Want to know what makes off-season travel a great idea?
There are a lot of ways to make travel cheaper. We have written a whole slew of budget travel articles to help you get the most bang out of your travel budget buck, but one of the absolute best ways to save money while traveling is to travel during off-season.
However, money is not the only reason to consider visiting your next travel destination in an off-peak month.
Off-season is the time of year that the least amount of tourist activity takes place in a destination, usually due to weather conditions. Summer is almost always high season, while winter is almost always low season. Of course, there are always exceptions and things to consider, like what hemisphere the destination is in or what kind of activities you want to partake in. Winter in the Austrian Alps, for example, is considered high season due to the enormous influx of skiers and snowboarders.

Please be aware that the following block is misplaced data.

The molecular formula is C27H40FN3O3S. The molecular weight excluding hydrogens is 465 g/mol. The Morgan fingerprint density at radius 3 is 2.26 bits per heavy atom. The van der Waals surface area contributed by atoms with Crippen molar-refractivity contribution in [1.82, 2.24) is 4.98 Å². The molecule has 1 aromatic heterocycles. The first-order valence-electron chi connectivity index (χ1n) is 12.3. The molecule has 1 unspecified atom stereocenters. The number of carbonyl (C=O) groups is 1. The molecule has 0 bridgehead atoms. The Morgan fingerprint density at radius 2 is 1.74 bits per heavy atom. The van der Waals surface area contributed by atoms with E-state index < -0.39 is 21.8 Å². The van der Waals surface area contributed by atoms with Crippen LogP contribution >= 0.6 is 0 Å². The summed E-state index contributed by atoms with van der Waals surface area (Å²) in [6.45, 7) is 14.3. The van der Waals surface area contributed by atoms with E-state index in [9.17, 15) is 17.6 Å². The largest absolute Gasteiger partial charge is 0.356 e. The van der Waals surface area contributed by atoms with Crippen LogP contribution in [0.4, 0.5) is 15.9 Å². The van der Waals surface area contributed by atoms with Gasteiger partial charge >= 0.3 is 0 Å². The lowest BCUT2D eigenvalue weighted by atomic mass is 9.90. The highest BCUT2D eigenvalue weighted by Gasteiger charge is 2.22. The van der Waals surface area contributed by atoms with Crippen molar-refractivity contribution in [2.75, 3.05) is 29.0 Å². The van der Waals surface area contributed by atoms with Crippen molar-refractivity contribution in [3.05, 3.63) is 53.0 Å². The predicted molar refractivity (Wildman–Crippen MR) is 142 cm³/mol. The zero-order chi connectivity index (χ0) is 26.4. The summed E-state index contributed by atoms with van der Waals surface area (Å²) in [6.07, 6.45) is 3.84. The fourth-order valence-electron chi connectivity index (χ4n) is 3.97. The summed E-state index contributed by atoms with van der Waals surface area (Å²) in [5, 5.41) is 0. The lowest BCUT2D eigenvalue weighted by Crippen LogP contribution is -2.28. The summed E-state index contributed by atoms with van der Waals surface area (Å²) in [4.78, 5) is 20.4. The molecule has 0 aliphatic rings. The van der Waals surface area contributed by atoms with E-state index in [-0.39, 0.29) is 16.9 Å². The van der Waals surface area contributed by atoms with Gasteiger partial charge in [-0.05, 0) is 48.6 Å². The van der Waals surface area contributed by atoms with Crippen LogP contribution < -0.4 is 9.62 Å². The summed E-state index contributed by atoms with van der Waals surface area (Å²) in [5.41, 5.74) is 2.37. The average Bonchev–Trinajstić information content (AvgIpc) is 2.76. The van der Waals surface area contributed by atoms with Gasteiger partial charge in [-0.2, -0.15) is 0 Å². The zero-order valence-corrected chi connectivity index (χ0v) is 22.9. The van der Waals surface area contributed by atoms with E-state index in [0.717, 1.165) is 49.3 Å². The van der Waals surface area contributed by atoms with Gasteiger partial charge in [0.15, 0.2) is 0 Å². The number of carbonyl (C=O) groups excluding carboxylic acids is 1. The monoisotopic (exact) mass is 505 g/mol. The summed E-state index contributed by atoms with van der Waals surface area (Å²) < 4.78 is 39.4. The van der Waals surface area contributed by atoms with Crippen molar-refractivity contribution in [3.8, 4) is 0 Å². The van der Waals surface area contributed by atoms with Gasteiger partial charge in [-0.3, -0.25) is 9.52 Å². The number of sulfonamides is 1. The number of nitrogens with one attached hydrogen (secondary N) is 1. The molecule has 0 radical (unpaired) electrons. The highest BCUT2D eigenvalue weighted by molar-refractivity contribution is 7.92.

Oftentimes low season can start as early as October, and end as late as April for many European destinations. In Southeast Asia, off-season runs from March to October, and in Mexico low-season is from May/June to mid-December.
Since the tourist seasons vary depending on a number of factors, we highly suggest you do some research before you travel to any particular destination.
Reasons to Travel in the Off-Season
Flights can add up to be the most expensive part of a short-term trip or vacation. Finding a great ticket price can save a nice chunk of you budget. During off-season flights to certain destinations are considerably less expensive than they normally would be, saving you a fair bit of money.
For airlines, what qualifies as low season depends not only on weather, but also on holidays and school schedules. So, before you commit to visiting a destination do a little online research regarding flight costs. You can usually find some great deals for flights to the location you want to visit during off-season.
Also to save a few more dollars on your travels check out our article on how to save money at the airport.
Let’s take Dubrovnik as an example. Croatia’s most popular tourist spot is RIDICULOUSLY expensive between June and late September, with prices for accommodations hitting $60 a night for a single hostel BED. Yup. Crazy.
However if you visit Dubrovnik in February you will find that hotels are practically begging tourists to rent a room. Airbnb apartments will likewise be empty, and prices will be extremely competitive.